As an aspiring writer, I have always enjoyed writing in different genres. I begin by writing the foundations of a prose or a short story before embellishing it.
Whichever genre you decide to write in, they all have their basic conventions to follow, in order to appeal to a particular readership. The more you write, the more you can get these conventions nailed down. You can begin playing with them, testing the boundaries and limits to break and push beyond how they’re meant to be. Some writers decide to strictly adhere to these conventions, conscious of the importance of the reader and not feeling confident enough to do otherwise.
Years ago, I was one of these writers. Too nervous to break rules, frightened to ruin the concept of the piece. I found myself writing the most basic of stories, not crafting it into a particular theme. As I learnt and experienced more, I found myself writing fantasy-fiction. I quickly picked up the conventions of fantasy-fiction and writing within the boundaries, enjoying the worlds I was able to create. However, I soon found myself slipping into a rut and refused to write nothing but fantasy-fiction.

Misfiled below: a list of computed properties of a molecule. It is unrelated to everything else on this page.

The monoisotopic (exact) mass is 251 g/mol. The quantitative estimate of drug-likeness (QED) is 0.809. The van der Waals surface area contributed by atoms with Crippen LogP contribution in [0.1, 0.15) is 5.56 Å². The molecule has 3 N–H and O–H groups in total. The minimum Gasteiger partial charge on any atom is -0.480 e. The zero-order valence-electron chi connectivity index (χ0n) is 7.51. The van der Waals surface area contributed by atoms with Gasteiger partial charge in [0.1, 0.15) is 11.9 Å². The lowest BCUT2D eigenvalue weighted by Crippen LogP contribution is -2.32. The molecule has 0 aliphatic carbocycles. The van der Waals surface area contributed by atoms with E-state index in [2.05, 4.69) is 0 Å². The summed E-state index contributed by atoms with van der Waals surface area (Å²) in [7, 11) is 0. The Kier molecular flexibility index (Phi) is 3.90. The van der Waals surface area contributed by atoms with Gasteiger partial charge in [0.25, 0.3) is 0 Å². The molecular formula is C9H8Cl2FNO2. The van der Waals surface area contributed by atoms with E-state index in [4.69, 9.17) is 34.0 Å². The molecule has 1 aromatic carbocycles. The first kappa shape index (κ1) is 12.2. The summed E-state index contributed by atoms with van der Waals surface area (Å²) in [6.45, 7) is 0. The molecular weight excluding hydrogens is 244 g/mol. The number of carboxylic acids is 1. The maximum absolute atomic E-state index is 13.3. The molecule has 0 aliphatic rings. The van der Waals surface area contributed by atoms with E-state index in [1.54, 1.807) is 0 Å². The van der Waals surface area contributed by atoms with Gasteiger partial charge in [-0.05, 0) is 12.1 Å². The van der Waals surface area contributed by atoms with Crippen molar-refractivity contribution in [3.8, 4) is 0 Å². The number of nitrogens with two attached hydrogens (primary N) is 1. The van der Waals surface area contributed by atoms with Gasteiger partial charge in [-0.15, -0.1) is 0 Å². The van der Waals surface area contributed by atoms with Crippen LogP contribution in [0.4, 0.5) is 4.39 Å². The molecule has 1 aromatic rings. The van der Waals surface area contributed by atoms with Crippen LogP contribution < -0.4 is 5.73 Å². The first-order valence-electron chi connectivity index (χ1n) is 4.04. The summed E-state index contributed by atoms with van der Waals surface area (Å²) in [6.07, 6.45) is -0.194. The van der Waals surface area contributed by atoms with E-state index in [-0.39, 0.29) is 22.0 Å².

More recently, I wanted to break free of writing fantasy and dabble in writing other genres. I realised that if I wanted to pursue a career as a novelist and have a better chance in moving into the world of publishing, I must show agents and editors that I am not a one trick pony. I can write more and I also wanted to prove this to myself.
To confront this fear, I started to practise writing small extracts in four genres. At first I was apprehensive to be writing in some of these new styles, worried that inspiration would not come and I would fail. I did struggle at the beginning, watching the flashing cursor for ages before I began typing. I came to the realisation that I was very good at free writing in different genres and enjoyed writing in new ones just as much, if not more, than fantasy.
The four genres I have practised writing in were Horror, Crime, Sci-fi and Fantasy.